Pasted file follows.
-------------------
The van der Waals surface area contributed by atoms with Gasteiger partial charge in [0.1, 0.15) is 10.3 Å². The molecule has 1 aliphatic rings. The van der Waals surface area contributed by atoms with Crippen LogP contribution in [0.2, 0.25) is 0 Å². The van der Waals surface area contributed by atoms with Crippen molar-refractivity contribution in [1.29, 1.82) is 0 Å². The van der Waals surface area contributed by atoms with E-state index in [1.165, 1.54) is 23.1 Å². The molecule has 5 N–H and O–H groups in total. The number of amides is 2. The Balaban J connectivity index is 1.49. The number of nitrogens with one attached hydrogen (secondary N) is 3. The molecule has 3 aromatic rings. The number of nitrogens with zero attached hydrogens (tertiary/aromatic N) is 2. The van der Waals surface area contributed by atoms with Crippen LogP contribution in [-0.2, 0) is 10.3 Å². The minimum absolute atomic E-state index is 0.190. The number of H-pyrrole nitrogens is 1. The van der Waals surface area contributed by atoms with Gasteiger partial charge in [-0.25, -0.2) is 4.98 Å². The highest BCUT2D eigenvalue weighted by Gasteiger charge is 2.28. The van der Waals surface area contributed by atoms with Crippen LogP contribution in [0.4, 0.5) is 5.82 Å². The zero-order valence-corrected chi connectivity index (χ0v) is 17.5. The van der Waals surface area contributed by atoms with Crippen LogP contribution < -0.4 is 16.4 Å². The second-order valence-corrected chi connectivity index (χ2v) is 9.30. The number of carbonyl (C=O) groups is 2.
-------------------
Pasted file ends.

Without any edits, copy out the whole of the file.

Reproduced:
The van der Waals surface area contributed by atoms with Gasteiger partial charge in [0.1, 0.15) is 10.3 Å². The molecule has 1 aliphatic rings. The van der Waals surface area contributed by atoms with Crippen LogP contribution in [0.2, 0.25) is 0 Å². The van der Waals surface area contributed by atoms with Crippen molar-refractivity contribution in [1.29, 1.82) is 0 Å². The van der Waals surface area contributed by atoms with E-state index in [1.165, 1.54) is 23.1 Å². The molecule has 5 N–H and O–H groups in total. The number of amides is 2. The Balaban J connectivity index is 1.49. The number of nitrogens with one attached hydrogen (secondary N) is 3. The molecule has 3 aromatic rings. The number of nitrogens with zero attached hydrogens (tertiary/aromatic N) is 2. The van der Waals surface area contributed by atoms with Crippen LogP contribution in [-0.2, 0) is 10.3 Å². The minimum absolute atomic E-state index is 0.190. The number of H-pyrrole nitrogens is 1. The van der Waals surface area contributed by atoms with Gasteiger partial charge in [-0.25, -0.2) is 4.98 Å². The highest BCUT2D eigenvalue weighted by Gasteiger charge is 2.28. The van der Waals surface area contributed by atoms with Crippen LogP contribution in [0.4, 0.5) is 5.82 Å². The zero-order valence-corrected chi connectivity index (χ0v) is 17.5. The van der Waals surface area contributed by atoms with Crippen LogP contribution < -0.4 is 16.4 Å². The second-order valence-corrected chi connectivity index (χ2v) is 9.30. The number of carbonyl (C=O) groups is 2.